Students walking outside of campus amidst firetrucks.
Credit: Kat Magalski
If you ever find yourself in danger, the safest location to be is in the police station -- head there first.

Opinion - Safety last, ignorance first: the CSU motto?

Since Cleveland State University calls Downtown Cleveland its home, it is also taking on its crime record.

“Hey, you dropped something!”

The gruff call echoed clearly from a block away. I kept my eyes forward, watching the cars speed past ahead of me and beginning to shift my weight from foot to foot impatiently. To my right stood my boyfriend at the time, surveying the traffic and waiting for a clearing. To my left, the owner of the gruff voice hobbled closer.

“Hey man!” the voice came again. “You dropped something!”

The stranger was now crossing the street, quickly approaching us at our curb. The Playhouse Square chandelier glinted nonchalantly above us. I lowered my voice and said to my partner, “He’s coming toward us. We should move.”

My boyfriend looked down at me as if I were the unknown man now less than a hundred feet away. He shrugged my comment off and continued to wait for the crosswalk light to change.

It was broad daylight – 3 p.m. on an August afternoon. We were standing in front of the Euclid Ave. Starbucks. A few couples sat at tables behind us, chatting over drinks. Just that morning, we had both moved into apartments at The Edge on Euclid.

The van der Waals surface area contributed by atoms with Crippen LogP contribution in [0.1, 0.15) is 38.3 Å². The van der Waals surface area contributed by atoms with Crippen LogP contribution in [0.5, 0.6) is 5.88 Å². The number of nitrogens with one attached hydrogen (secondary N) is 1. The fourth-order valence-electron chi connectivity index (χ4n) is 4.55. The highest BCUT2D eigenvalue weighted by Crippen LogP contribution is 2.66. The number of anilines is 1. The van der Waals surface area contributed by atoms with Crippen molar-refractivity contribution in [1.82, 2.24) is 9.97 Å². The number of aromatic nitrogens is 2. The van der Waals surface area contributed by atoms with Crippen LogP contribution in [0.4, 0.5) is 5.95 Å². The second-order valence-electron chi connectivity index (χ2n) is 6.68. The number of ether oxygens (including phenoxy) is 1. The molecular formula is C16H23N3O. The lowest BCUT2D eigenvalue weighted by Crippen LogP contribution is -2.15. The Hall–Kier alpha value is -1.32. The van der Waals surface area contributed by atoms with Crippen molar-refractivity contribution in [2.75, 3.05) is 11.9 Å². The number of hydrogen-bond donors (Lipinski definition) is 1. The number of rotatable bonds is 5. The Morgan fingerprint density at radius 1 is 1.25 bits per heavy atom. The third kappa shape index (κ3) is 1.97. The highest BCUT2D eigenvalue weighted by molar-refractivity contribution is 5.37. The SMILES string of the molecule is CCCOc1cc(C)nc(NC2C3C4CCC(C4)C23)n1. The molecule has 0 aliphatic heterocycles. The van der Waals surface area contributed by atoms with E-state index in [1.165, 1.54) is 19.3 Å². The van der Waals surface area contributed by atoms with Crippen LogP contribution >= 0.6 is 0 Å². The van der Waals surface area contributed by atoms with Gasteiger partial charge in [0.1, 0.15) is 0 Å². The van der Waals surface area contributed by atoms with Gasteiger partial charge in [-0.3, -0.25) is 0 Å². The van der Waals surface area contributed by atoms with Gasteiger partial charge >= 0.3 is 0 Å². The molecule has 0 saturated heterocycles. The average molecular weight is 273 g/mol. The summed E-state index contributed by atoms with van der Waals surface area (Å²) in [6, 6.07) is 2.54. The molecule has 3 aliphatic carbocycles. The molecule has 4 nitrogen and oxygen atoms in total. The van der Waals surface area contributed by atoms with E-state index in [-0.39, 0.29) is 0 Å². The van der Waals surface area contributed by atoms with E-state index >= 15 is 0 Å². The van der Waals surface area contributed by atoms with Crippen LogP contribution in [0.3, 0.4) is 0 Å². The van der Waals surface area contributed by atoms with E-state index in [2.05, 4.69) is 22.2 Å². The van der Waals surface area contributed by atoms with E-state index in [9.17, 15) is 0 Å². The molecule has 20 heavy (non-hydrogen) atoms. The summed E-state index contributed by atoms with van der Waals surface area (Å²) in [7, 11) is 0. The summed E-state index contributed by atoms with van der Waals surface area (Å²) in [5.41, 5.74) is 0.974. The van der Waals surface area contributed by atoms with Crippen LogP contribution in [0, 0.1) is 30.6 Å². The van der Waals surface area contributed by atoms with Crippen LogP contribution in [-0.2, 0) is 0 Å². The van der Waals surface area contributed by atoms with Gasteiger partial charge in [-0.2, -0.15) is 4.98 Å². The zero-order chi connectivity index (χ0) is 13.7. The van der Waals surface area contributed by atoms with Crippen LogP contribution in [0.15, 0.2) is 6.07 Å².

Less than a minute after my warning, I watched as my boyfriend bolted down Euclid Ave., leaving a bloody sidewalk in his wake. I threw myself into the Starbucks behind me, where a barista said, “Yeah, that happens all the time.” She let me stand behind the counter for a few minutes before I had to walk back to my apartment on my own. The strange man had disappeared.

Sixty seconds earlier, he had approached my boyfriend from behind and called for his attention. Upon his confused turn, the man showed him a sheathed machete in one hand and swung with the other. In his other palm was something sharp – a rock or glass, maybe – that cut my partner’s earlobe. I remember panicking and grabbing the stranger’s shoulders to pull him away. Both men stumbled back. My partner ran off.

A split ear and newfound trepidation are not what my boyfriend expected to bring back to his new apartment. It is something that no one ever expects – until it happens to you.

You should not wait until you are injured, robbed or harassed to take protective action. It should be a priority to be aware of prevention tactics in case you find yourself where we were.

If Cleveland State taught incoming students about ways to prevent these types of incidents, my former boyfriend would still have an ear intact. Plenty of students would still have money in their wallets, and even more would feel comfortable walking through the city.

Crime Prevention Class

Incoming freshmen are required to take an introduction to university life course in their first year at Cleveland State. In this course, students are taught how to reach out to their professors and are encouraged to interact among their peers. This class can be skipped for a variety of reasons, mainly if a student has earned college credits previously. 

Although this course is a great introduction to college life, it is not the only class that should be required. A course each incoming student should take, no matter their previous college experience, is a crime prevention class.